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Sound Grammar: the Best Albums of 2015

Kamasi Washington: The Epic (Brainfeeder)

LA tenor man Kamasi Washington’s daringly encyclopedic record, backed by a big band and choir, struck me with the same force that Miles Davis’s Bitches Brew did the first time I dropped the needle on that revolutionary album. The Epic isn’t just a sonic statement, it’s a funky manifesto, a three-hour long panorama of the ways in which jazz of the past, particularly the 1960s recordings of John Coltrane, shape the sounds of the Now.

Amir AlSaffar and Two Rivers Ensemble: Crisis (PI)

Amir AlSaffar is a Chicago-born trumpet player of dazzling talent, whose father is Iraqi. In 2002, with the neo-con invasion of Iraq looming, AlSaffar traveled to Baghdad to study the traditional maqam modal music of Iraq. Since then AlSaffar has been seamlessly integrating the microtonal structures of Iraqi maqam with post-bop jazz. The result, as heard on the deftly played Crisis, is lush, complex and hauntingly melodic.

Myra Melford: Snowy Egret (Enja)

Keyboard virtuoso Myra Melford has done the impossible. She has transcribed the spirit of Eduardo Galeano’s Memories of Fire into a bluesy, intimate, convention-defying dreamscape. Probably the most original recording of the year.

Seasick Steve: Sonic Soul Surfer (Bronze Rat)

Sleazy surfer blues recorded in a living room somewhere in rural England on primitive equipment with a fleet of top-notch players sitting in, then dropping out, including Luther Dickinson of the North Mississippi All-Star. The music sounds as raw and bloody as if you were dancing on Steve’s porch while he sharpens his axe and slides down for the kill.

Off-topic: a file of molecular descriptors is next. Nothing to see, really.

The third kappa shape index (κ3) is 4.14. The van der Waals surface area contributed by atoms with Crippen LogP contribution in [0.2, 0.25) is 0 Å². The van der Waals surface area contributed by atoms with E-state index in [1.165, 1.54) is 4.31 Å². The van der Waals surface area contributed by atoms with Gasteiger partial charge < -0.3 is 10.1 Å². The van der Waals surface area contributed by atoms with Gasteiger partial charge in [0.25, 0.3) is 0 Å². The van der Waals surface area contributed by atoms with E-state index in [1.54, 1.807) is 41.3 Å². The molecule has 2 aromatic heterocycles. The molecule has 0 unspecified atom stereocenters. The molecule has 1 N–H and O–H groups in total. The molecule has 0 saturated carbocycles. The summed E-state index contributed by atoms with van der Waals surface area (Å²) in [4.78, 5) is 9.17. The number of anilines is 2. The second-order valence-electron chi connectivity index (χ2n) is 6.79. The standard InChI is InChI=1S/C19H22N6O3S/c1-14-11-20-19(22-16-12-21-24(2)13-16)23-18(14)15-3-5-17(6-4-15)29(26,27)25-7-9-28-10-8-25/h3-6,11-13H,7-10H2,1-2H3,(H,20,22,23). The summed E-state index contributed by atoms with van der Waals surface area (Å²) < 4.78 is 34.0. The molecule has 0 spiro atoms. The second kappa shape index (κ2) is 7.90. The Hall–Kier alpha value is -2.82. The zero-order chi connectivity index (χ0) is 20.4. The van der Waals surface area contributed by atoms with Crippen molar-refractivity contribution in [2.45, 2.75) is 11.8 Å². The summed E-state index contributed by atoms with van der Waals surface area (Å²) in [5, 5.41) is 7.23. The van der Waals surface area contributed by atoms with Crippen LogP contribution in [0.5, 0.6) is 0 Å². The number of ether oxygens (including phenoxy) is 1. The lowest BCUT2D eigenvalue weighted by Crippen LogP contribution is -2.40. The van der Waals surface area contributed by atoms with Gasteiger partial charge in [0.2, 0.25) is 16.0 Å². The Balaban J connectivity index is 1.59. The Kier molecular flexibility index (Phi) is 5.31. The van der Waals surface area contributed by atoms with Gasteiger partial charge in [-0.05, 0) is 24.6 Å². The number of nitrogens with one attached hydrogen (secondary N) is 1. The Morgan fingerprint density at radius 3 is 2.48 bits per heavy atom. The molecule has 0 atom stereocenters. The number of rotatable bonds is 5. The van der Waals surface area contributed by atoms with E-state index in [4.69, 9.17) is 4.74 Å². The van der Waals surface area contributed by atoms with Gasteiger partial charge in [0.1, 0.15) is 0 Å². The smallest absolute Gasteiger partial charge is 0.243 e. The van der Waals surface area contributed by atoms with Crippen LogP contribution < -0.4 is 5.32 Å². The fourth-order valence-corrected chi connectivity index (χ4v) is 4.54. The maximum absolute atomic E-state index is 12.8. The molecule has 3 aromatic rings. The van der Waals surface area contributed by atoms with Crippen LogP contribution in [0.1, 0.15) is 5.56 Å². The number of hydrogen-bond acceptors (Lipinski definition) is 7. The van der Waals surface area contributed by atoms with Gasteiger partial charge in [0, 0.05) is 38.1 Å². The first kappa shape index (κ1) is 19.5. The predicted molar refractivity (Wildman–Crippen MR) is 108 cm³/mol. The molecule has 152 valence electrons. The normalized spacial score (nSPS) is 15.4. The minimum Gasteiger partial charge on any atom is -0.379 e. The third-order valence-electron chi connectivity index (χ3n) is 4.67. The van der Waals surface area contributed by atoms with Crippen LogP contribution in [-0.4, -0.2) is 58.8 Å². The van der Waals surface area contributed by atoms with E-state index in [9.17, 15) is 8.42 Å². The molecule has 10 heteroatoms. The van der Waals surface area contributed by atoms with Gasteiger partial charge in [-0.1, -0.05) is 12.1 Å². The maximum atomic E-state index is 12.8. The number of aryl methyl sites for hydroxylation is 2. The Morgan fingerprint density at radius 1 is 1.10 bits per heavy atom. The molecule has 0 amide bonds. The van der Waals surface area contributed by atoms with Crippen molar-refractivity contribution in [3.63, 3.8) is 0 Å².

John Trudell and Bad Dog: Wazi’s Dream (Sobeit)

Released a few months before Trudell died, Wazi’s Dream may be the spoken word master’s most intense and visionary record since AKA Graffiti Man. Powered by the hard-driving blues of Bad Dog and Quiltman’s traditional chanting, Trudell digs deep into the nature of identity, love and the struggle for a meaningful existence on a wounded planet.

Kurt Vile: b’elieve i’m goin down (Matador)

Vile recorded much of this dazzling double-album out in the Mojave near Joshua Tree and the songs bear down on you with the austere sonic force of desert blues: dry, stony and a little mystical, as if he’d communed down in the rocks with the dusty spirits of Gram Parsons and Woody Guthrie.

Paris: Pistol Politics (Guerrilla Funk)

Don’t look for the groove-oriented emotional empathy of Kendrick Lamar’s much-accoladed To Pimp a Butterfly here. Paris, the political conscience of hip-hop, returns with this mammoth recording that unfurls with the urgency and immediacy of the streets in a kind of rap verité. An uncompromising, angry and surprisingly lyrical portrait of life-on-the-edge in post-Ferguson urban America.

Laurie Anderson: Heart of a Dog (Nonesuch)

Ostensibly the soundtrack to Anderson’s luminescent documentary about the death of her remarkable rat terrier Lolabelle. But this album stands on its own artistic merit, as an exquisite and emotionally condensed suite of songs about love, death and absence, with the spirit of Lou Reed floating behind every chord. Anderson’s most coherent and humane record.

Mbongwana Star: From Kinshasa (World Circuit)

Dense, enthralling, trippy and beautifully strange. This shape-shifting record by Congolese stalwarts Coco Ngambali and Theo Nsituvuidi is like hearing a new idiom of music being born, born fully-formed.

Protoje: Ancient Future (Overstand)

Protoje, a leader of the Conscious Reggae movement, provides nothing less than a kaleidoscopic history lesson on the last 50 years of Jamaican music, charged by deep grooves and politically militant lyrics.

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Jeffrey St. Clair is editor of CounterPunch. His new book is Bernie and the Sandernistas: Field Notes From a Failed Revolution. He can be reached at: sitka@comcast.net or on Twitter  @JSCCounterPunch

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